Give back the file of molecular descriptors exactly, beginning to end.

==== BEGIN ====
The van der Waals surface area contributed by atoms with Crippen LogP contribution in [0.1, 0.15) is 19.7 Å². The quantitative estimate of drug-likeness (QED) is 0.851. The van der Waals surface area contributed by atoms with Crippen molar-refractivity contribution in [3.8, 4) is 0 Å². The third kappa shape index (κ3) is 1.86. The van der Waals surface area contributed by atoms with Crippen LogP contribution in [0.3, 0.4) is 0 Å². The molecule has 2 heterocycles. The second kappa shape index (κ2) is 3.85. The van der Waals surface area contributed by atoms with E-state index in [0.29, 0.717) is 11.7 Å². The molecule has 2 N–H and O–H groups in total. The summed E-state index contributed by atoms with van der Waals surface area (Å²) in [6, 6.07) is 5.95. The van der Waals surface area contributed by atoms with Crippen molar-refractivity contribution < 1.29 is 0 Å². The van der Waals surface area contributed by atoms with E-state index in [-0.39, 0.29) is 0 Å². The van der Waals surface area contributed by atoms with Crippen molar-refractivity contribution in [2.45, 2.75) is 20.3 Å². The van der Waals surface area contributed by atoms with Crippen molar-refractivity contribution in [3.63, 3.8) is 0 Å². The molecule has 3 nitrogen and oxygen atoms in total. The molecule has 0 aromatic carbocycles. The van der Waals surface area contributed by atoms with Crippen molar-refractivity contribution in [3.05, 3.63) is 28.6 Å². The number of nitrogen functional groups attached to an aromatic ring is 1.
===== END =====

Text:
The van der Waals surface area contributed by atoms with Crippen LogP contribution in [0.1, 0.15) is 19.7 Å². The quantitative estimate of drug-likeness (QED) is 0.851. The van der Waals surface area contributed by atoms with Crippen molar-refractivity contribution in [3.8, 4) is 0 Å². The third kappa shape index (κ3) is 1.86. The van der Waals surface area contributed by atoms with Crippen LogP contribution in [0.3, 0.4) is 0 Å². The molecule has 2 heterocycles. The second kappa shape index (κ2) is 3.85. The van der Waals surface area contributed by atoms with E-state index in [0.29, 0.717) is 11.7 Å². The molecule has 2 N–H and O–H groups in total. The summed E-state index contributed by atoms with van der Waals surface area (Å²) in [6, 6.07) is 5.95. The van der Waals surface area contributed by atoms with Crippen molar-refractivity contribution < 1.29 is 0 Å². The van der Waals surface area contributed by atoms with E-state index in [-0.39, 0.29) is 0 Å². The van der Waals surface area contributed by atoms with Crippen molar-refractivity contribution in [2.45, 2.75) is 20.3 Å². The van der Waals surface area contributed by atoms with Crippen molar-refractivity contribution in [3.63, 3.8) is 0 Å². The molecule has 3 nitrogen and oxygen atoms in total. The molecule has 0 aromatic carbocycles. The van der Waals surface area contributed by atoms with Crippen molar-refractivity contribution in [3.05, 3.63) is 28.6 Å². The number of nitrogen functional groups attached to an aromatic ring is 1.